We are constantly learning new motor skills throughout our life. Whether riding a bicycle or playing an instrument, motor learning relies on a calibration between sensory signals and internal motor information. Saccadic adaptation, the recalibration of fast eye rotations induced by visual error signals, has helped develop key insights into the identity of circuits, and the theoretical models underlying motor learning. However, how visual signals interact with internal movement representations during motor learning remains at present underdetermined. Taking advantage of the compact brain of the fly with well characterized visual pathways, and a plethora of anatomical, physiological, and genetic tools, here we propose to study motor learning in the context of goal-directed body saccades in D. melanogaster. We will monitor changes in body saccades consistent with repetitive visual perturbations by quantitative analysis of head-fixed flight behavior in an adapted version of the classical eye saccadic adaptation paradigm. In simultaneous, we will first record and then manipulate the activity of population of neurons known to contribute to body saccades, including visual descending neurons (VDNs) and their upstream synaptic partners, which as a network integrate visual signals and self-motion information with motor commands. Together, these experiments will establish unprecedented causal relationships among neural activity, learning, and the formation of a flexible internal representation for locomotor control. The functional principles identified in this project will establish a framework that can be tested in other species and behavioral contexts, and ultimately improve our understanding of motor learning with important implications both in health and disease.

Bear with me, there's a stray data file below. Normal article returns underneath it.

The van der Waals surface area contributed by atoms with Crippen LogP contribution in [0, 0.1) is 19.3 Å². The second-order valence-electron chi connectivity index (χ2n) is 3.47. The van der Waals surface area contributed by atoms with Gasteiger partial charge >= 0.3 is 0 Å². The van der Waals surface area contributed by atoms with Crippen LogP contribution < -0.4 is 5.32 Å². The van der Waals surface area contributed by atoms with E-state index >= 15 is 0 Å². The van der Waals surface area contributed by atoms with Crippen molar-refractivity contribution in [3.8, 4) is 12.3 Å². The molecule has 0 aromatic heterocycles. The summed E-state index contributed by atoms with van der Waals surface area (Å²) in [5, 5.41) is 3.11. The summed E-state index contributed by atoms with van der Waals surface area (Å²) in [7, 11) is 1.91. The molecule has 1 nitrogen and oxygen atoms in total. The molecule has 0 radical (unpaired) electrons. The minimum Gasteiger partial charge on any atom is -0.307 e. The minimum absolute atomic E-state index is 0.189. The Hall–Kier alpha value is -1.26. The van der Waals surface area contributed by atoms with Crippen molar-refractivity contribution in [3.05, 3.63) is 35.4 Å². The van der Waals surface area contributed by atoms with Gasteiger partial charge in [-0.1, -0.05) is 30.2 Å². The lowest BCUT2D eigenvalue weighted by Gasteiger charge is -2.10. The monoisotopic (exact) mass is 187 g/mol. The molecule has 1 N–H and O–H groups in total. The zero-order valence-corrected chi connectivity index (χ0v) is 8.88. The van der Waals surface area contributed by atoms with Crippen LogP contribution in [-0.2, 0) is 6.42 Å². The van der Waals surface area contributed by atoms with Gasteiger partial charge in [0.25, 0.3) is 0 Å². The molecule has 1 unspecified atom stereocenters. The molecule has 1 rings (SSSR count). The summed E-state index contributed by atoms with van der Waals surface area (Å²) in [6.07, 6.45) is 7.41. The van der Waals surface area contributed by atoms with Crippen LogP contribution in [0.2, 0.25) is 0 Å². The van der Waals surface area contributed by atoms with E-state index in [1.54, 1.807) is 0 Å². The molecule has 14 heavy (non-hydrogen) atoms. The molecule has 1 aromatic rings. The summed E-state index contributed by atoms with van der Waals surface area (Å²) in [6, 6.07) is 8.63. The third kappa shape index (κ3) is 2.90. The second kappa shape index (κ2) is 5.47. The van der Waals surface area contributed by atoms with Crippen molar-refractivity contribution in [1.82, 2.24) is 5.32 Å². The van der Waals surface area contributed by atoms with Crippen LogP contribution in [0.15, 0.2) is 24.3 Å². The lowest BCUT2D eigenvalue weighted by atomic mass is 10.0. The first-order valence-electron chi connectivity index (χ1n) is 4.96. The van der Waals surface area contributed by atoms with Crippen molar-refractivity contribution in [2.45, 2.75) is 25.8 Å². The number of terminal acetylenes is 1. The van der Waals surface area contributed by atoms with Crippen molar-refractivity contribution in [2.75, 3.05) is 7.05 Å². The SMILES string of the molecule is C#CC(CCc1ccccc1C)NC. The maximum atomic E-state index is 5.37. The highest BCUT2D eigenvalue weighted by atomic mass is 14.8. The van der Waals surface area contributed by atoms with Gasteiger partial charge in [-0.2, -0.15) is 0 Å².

- HORIZON.1.2 - Marie Skłodowska-Curie Actions (MSCA) Main Programme